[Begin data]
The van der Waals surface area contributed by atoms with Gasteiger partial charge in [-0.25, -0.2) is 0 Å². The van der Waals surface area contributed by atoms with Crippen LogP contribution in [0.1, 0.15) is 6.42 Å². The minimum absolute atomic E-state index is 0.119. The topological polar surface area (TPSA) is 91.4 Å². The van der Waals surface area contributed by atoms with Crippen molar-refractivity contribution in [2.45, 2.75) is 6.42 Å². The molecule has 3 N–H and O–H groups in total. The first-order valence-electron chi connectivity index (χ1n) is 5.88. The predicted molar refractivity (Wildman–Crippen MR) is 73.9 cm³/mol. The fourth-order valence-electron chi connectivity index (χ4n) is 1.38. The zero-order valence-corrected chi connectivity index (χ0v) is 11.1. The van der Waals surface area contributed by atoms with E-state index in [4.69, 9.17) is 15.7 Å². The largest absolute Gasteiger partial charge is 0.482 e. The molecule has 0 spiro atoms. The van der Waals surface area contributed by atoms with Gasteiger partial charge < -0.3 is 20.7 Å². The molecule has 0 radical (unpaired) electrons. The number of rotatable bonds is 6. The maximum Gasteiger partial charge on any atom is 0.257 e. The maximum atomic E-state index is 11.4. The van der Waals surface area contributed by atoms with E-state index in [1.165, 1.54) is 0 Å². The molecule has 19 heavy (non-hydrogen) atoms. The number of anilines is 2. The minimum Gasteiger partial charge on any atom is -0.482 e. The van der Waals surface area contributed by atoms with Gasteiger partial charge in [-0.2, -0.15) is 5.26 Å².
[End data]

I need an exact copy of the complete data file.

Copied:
The van der Waals surface area contributed by atoms with Gasteiger partial charge in [-0.25, -0.2) is 0 Å². The van der Waals surface area contributed by atoms with Crippen LogP contribution in [0.1, 0.15) is 6.42 Å². The minimum absolute atomic E-state index is 0.119. The topological polar surface area (TPSA) is 91.4 Å². The van der Waals surface area contributed by atoms with Crippen molar-refractivity contribution in [2.45, 2.75) is 6.42 Å². The molecule has 3 N–H and O–H groups in total. The first-order valence-electron chi connectivity index (χ1n) is 5.88. The predicted molar refractivity (Wildman–Crippen MR) is 73.9 cm³/mol. The fourth-order valence-electron chi connectivity index (χ4n) is 1.38. The zero-order valence-corrected chi connectivity index (χ0v) is 11.1. The van der Waals surface area contributed by atoms with E-state index in [4.69, 9.17) is 15.7 Å². The largest absolute Gasteiger partial charge is 0.482 e. The molecule has 0 spiro atoms. The van der Waals surface area contributed by atoms with Gasteiger partial charge < -0.3 is 20.7 Å². The molecule has 0 radical (unpaired) electrons. The number of rotatable bonds is 6. The maximum Gasteiger partial charge on any atom is 0.257 e. The maximum atomic E-state index is 11.4. The van der Waals surface area contributed by atoms with E-state index in [1.165, 1.54) is 0 Å². The molecule has 19 heavy (non-hydrogen) atoms. The number of anilines is 2. The minimum Gasteiger partial charge on any atom is -0.482 e. The van der Waals surface area contributed by atoms with Gasteiger partial charge in [-0.2, -0.15) is 5.26 Å².